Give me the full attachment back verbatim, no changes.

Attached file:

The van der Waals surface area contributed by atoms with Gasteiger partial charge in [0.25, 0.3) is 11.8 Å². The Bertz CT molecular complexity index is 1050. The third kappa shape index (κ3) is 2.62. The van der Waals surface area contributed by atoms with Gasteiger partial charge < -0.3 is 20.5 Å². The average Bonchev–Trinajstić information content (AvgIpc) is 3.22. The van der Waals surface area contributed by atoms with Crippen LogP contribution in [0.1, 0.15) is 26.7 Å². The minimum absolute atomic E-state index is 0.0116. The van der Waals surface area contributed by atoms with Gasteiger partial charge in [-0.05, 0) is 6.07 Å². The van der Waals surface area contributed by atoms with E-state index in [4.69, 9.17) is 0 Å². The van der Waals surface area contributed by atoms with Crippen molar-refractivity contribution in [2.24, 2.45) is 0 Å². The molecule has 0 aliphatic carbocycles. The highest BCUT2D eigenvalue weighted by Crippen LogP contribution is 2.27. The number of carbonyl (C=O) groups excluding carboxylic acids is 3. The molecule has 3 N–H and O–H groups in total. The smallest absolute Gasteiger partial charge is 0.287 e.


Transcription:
The van der Waals surface area contributed by atoms with Gasteiger partial charge in [0.25, 0.3) is 11.8 Å². The Bertz CT molecular complexity index is 1050. The third kappa shape index (κ3) is 2.62. The van der Waals surface area contributed by atoms with Gasteiger partial charge < -0.3 is 20.5 Å². The average Bonchev–Trinajstić information content (AvgIpc) is 3.22. The van der Waals surface area contributed by atoms with Crippen LogP contribution in [0.1, 0.15) is 26.7 Å². The minimum absolute atomic E-state index is 0.0116. The van der Waals surface area contributed by atoms with Gasteiger partial charge in [-0.05, 0) is 6.07 Å². The van der Waals surface area contributed by atoms with E-state index in [4.69, 9.17) is 0 Å². The van der Waals surface area contributed by atoms with Crippen molar-refractivity contribution in [2.24, 2.45) is 0 Å². The molecule has 0 aliphatic carbocycles. The highest BCUT2D eigenvalue weighted by Crippen LogP contribution is 2.27. The number of carbonyl (C=O) groups excluding carboxylic acids is 3. The molecule has 3 N–H and O–H groups in total. The smallest absolute Gasteiger partial charge is 0.287 e.